Five things to know about the PMC for May 20, 2021
New Sales Manager
As mentioned in previous updates, our previous Sales Manager Jess Oman has left to pursue another opportunity. The position was posted in several trade publications and job boards and caught the attention of someone that many of you may already know: Jacquie Gauthier who was the PMC Sales Manager from 2007 to 2012. Jacquie left in 2012 for a position in the corporate world. In 2021, she saw the job listing and called to find out more about it. One thing led to another and now she has left the corporate world to return to her favorite conservation nursery in Bow. We are delighted to have her back. Her first official day will be June 7th. Those who know her are encouraged to reach out and welcome her back. Those who have not met her are encouraged to reach out and introduce yourselves and get to know her.
2020-21 Sales Season Officially Over
Bare root nurseries typically end their sales season around early May. The plants that are stored in the cooler lose vigor and viability and the increasingly warm, dry weather adds to that problem. The cooler was turned off on the 17th. While it is too late to order plants for this season, it is a very good time to order plants for the 2021-22 season. The best way to ensure that you get the plants you want is to order early and order often.
Conifer Seed Planting
This update is brief because today is the day that the conifer seed bed for the 2022-23 season. The seeds have been in stratification, after which they were dried so that they can run through the seed drill. Ground has been prepped and by the end of the day it should be finished. Then next week it is on to planting the spring -sown hardwood seedbed.
The PMC gets its seeds from wild collections as well as from some seed blocks that are growing here on the farm. Regardless of where they come from, two things are required for most plants to produce seeds: flowers and pollinators. We are happy to report that so far there are plenty of both. Some plants are wind pollinated and do not require pollinators such as conifers. That may sound like a good reproduction strategy in a time of bee colony collapse but in actuality it’s a pretty hit and miss strategy. Many species of conifers can go years between good cone crops. If the wind does not blow right and / or it rains constantly the female cones may not get pollinated. Then there are also issues with bug predation of the seeds and environmental stresses that can reduce seed production. It is hard to tell how the cone crop looks until mid-summer when plentiful, full cones are observed, or not. Hopefully this year will be a good year because the last several years have been poor cone years and wild-collected conifer seed are getting harder to source. Finding seed for specific seed zones is even harder.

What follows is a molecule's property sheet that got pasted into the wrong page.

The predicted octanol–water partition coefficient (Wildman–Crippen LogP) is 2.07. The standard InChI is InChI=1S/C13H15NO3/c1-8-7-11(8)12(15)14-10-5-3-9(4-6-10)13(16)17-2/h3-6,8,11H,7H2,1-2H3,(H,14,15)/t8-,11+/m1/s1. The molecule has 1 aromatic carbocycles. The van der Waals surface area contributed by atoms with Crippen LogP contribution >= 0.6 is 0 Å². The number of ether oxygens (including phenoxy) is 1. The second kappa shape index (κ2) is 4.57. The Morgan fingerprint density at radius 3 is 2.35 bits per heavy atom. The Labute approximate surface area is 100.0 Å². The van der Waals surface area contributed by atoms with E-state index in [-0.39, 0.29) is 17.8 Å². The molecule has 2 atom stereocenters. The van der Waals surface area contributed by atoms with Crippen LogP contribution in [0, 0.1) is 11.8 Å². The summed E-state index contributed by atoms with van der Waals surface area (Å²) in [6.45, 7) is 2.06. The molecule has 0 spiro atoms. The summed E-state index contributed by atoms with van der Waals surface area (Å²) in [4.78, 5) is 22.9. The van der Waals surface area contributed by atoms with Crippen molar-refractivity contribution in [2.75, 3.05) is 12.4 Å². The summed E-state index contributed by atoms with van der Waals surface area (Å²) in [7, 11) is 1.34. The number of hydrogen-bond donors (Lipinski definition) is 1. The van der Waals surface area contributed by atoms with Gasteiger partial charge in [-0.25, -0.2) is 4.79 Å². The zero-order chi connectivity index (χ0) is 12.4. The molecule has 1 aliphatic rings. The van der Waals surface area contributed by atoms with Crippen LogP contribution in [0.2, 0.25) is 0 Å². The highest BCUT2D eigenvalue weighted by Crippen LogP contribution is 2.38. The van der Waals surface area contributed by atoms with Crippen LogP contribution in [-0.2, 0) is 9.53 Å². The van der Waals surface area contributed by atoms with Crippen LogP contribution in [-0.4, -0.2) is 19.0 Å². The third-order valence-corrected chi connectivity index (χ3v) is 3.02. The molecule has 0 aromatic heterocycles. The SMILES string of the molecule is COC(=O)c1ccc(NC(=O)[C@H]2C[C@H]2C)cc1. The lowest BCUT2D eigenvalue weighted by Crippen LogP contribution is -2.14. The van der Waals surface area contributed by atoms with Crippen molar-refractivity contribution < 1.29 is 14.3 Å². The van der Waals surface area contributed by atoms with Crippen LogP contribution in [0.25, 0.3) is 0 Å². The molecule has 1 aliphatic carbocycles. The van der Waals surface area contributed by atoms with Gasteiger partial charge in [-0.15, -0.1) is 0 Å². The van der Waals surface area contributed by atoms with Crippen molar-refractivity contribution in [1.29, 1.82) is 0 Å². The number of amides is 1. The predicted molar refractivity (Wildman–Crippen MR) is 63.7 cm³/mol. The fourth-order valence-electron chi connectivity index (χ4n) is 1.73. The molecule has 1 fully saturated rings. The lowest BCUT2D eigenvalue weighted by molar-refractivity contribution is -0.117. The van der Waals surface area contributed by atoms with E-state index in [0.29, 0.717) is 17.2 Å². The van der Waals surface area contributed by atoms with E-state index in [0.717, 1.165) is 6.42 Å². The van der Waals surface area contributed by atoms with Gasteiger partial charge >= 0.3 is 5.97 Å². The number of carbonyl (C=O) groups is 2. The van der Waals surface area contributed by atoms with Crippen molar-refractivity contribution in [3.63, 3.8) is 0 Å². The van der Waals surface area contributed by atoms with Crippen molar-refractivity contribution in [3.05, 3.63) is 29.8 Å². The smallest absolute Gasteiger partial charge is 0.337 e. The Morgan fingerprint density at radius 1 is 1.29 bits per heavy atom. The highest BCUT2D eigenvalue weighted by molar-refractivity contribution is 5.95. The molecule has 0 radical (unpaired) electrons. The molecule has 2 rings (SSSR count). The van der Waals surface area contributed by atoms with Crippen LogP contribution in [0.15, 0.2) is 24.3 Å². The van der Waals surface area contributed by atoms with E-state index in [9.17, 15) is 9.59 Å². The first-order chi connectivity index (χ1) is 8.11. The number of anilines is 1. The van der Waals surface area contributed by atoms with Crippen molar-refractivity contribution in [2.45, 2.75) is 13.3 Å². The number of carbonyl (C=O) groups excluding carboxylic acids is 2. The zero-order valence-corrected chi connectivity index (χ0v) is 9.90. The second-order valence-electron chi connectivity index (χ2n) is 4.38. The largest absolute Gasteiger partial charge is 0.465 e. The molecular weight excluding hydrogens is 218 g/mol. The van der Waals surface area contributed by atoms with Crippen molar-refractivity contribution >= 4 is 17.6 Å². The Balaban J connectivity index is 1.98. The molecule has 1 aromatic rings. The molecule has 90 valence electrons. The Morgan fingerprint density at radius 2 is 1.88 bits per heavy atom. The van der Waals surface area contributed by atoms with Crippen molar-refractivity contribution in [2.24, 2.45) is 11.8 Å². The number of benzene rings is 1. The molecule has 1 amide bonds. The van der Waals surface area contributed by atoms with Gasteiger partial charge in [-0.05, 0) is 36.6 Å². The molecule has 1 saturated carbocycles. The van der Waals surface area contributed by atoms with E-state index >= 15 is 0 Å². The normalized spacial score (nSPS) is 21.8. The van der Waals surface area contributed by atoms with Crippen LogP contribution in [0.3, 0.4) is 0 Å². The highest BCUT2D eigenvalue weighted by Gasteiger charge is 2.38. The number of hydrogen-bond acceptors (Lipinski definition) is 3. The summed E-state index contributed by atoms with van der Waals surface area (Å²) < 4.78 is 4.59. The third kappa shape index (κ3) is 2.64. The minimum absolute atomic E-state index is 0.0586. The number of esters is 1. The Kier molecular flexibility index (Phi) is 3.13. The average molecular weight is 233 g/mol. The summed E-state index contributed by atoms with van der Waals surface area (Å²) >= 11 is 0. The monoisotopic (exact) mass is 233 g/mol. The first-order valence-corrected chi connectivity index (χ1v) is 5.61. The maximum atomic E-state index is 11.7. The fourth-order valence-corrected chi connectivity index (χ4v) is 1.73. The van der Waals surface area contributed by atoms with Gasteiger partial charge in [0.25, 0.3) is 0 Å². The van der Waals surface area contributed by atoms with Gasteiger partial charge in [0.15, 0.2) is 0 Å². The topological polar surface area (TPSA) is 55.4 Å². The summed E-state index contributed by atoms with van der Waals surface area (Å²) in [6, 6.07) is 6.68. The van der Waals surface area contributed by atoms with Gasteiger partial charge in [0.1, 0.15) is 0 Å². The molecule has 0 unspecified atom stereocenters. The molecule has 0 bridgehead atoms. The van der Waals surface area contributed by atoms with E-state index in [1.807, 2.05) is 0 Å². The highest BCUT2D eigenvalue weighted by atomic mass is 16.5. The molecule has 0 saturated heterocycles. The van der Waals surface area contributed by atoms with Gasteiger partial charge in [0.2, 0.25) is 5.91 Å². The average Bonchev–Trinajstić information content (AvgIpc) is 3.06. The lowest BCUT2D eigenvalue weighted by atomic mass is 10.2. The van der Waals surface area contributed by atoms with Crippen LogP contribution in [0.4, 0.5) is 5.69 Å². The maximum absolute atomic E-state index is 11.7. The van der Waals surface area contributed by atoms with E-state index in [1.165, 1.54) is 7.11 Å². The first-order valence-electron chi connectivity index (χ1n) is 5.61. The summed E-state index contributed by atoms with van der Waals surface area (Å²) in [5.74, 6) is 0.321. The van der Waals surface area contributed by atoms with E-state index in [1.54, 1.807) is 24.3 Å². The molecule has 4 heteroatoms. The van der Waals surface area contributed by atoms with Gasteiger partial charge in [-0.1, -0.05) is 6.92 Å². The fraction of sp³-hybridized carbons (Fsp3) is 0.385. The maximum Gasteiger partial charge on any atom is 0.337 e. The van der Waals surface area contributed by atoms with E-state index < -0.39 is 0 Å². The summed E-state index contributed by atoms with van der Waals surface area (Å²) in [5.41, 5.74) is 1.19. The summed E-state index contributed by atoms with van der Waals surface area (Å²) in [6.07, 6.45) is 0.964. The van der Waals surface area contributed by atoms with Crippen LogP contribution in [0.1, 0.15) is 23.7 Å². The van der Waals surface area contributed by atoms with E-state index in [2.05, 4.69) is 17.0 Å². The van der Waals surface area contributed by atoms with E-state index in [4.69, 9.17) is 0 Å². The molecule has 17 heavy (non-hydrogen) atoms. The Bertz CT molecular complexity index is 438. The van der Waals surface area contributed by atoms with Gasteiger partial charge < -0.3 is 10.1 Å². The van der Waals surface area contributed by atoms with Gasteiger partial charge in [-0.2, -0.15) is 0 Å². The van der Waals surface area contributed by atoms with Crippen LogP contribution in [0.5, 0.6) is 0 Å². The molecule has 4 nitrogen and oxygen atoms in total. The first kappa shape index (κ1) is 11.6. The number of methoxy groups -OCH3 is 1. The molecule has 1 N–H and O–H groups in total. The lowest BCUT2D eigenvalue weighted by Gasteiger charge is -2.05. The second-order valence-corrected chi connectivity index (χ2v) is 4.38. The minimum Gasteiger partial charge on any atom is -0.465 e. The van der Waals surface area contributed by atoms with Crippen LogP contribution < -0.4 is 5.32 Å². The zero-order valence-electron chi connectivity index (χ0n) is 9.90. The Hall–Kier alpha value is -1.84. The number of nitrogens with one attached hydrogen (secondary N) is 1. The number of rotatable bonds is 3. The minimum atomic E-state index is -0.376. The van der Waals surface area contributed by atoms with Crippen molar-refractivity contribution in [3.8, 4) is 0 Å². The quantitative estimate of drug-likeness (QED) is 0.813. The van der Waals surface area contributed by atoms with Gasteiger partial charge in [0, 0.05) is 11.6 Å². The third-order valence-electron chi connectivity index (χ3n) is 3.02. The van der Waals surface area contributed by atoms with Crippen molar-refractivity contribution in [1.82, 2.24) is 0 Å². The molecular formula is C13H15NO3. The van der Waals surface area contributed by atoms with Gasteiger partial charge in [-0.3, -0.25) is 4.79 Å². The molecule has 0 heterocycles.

Conservation in Hollywood
What is your favorite film about conservation? Mine is a quirky Sci-Fi flick called Silent Running. It takes place on spacecraft whose cargo is the last remnants of plants and animals from an Earth that turned its back on conservation. Bruce Dern plays an introverted, quirky, over-zealous botanist (as all botanists are portrayed in Hollywood) whose mission it is to keep these last vestiges of nature alive. In one innocuous scene, there is an iconic USFS poster of the Conservation Pledge. That caught my eye as a 12-year-old and one could not say that was an inspirational moment, but now almost 50 years later I have logged a long-lasting career in conservation, having grown tens of millions conservation plants. Just saying…
I hope this helps. Please let me know if you have any questions.
Jim Brown, WACD PMC Nursery Manager